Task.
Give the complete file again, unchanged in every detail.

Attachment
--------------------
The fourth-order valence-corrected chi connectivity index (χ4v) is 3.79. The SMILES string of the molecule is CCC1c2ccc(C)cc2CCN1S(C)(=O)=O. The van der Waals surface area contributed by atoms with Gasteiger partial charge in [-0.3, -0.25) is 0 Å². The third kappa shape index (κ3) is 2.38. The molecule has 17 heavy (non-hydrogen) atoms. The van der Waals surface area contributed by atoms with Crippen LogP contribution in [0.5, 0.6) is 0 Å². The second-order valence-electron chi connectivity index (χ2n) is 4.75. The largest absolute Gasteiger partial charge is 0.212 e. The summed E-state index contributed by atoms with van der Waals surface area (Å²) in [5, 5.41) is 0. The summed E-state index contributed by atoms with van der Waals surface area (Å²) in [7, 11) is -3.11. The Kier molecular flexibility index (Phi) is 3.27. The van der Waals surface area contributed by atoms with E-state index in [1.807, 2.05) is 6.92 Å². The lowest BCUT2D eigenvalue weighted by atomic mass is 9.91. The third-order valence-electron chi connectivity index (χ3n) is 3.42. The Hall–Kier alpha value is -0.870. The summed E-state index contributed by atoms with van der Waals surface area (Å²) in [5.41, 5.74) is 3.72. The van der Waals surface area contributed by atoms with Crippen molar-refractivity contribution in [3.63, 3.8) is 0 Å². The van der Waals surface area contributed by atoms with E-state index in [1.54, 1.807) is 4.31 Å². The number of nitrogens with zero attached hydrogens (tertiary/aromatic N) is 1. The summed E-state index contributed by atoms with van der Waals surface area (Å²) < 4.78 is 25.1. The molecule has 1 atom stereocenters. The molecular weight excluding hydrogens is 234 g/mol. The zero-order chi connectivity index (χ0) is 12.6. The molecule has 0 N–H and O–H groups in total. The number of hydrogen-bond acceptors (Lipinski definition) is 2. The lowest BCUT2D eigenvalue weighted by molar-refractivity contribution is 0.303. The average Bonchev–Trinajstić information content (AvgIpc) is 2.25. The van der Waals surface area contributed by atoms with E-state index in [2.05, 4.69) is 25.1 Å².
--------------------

The fourth-order valence-corrected chi connectivity index (χ4v) is 3.79. The SMILES string of the molecule is CCC1c2ccc(C)cc2CCN1S(C)(=O)=O. The van der Waals surface area contributed by atoms with Gasteiger partial charge in [-0.3, -0.25) is 0 Å². The third kappa shape index (κ3) is 2.38. The molecule has 17 heavy (non-hydrogen) atoms. The van der Waals surface area contributed by atoms with Crippen LogP contribution in [0.5, 0.6) is 0 Å². The second-order valence-electron chi connectivity index (χ2n) is 4.75. The largest absolute Gasteiger partial charge is 0.212 e. The summed E-state index contributed by atoms with van der Waals surface area (Å²) in [5, 5.41) is 0. The summed E-state index contributed by atoms with van der Waals surface area (Å²) in [7, 11) is -3.11. The Kier molecular flexibility index (Phi) is 3.27. The van der Waals surface area contributed by atoms with E-state index in [1.807, 2.05) is 6.92 Å². The lowest BCUT2D eigenvalue weighted by atomic mass is 9.91. The third-order valence-electron chi connectivity index (χ3n) is 3.42. The Hall–Kier alpha value is -0.870. The summed E-state index contributed by atoms with van der Waals surface area (Å²) in [5.41, 5.74) is 3.72. The van der Waals surface area contributed by atoms with Crippen molar-refractivity contribution in [3.63, 3.8) is 0 Å². The van der Waals surface area contributed by atoms with E-state index in [1.54, 1.807) is 4.31 Å². The number of nitrogens with zero attached hydrogens (tertiary/aromatic N) is 1. The summed E-state index contributed by atoms with van der Waals surface area (Å²) < 4.78 is 25.1. The molecule has 1 atom stereocenters. The molecular weight excluding hydrogens is 234 g/mol. The zero-order chi connectivity index (χ0) is 12.6. The molecule has 0 N–H and O–H groups in total. The number of hydrogen-bond acceptors (Lipinski definition) is 2. The lowest BCUT2D eigenvalue weighted by molar-refractivity contribution is 0.303. The average Bonchev–Trinajstić information content (AvgIpc) is 2.25. The van der Waals surface area contributed by atoms with E-state index in [2.05, 4.69) is 25.1 Å².